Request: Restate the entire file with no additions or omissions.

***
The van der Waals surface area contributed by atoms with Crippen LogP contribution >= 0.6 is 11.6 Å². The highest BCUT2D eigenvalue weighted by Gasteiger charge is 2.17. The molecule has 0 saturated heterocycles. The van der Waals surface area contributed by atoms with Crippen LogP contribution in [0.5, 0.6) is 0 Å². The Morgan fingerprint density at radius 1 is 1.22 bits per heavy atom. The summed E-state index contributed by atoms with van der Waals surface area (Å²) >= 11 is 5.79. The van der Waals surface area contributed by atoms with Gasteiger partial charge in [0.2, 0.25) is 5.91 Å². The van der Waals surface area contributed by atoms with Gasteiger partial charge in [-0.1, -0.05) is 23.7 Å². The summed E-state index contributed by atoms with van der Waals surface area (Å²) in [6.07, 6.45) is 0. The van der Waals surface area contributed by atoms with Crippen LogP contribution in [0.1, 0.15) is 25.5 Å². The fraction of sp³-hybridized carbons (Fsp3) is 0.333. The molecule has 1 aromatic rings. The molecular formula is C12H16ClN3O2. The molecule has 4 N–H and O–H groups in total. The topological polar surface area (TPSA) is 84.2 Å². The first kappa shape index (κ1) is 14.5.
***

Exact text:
The van der Waals surface area contributed by atoms with Crippen LogP contribution >= 0.6 is 11.6 Å². The highest BCUT2D eigenvalue weighted by Gasteiger charge is 2.17. The molecule has 0 saturated heterocycles. The van der Waals surface area contributed by atoms with Crippen LogP contribution in [0.5, 0.6) is 0 Å². The Morgan fingerprint density at radius 1 is 1.22 bits per heavy atom. The summed E-state index contributed by atoms with van der Waals surface area (Å²) >= 11 is 5.79. The van der Waals surface area contributed by atoms with Gasteiger partial charge in [0.2, 0.25) is 5.91 Å². The van der Waals surface area contributed by atoms with Gasteiger partial charge in [-0.1, -0.05) is 23.7 Å². The summed E-state index contributed by atoms with van der Waals surface area (Å²) in [6.07, 6.45) is 0. The van der Waals surface area contributed by atoms with Crippen LogP contribution in [0.1, 0.15) is 25.5 Å². The fraction of sp³-hybridized carbons (Fsp3) is 0.333. The molecule has 1 aromatic rings. The molecular formula is C12H16ClN3O2. The molecule has 4 N–H and O–H groups in total. The topological polar surface area (TPSA) is 84.2 Å². The first kappa shape index (κ1) is 14.5.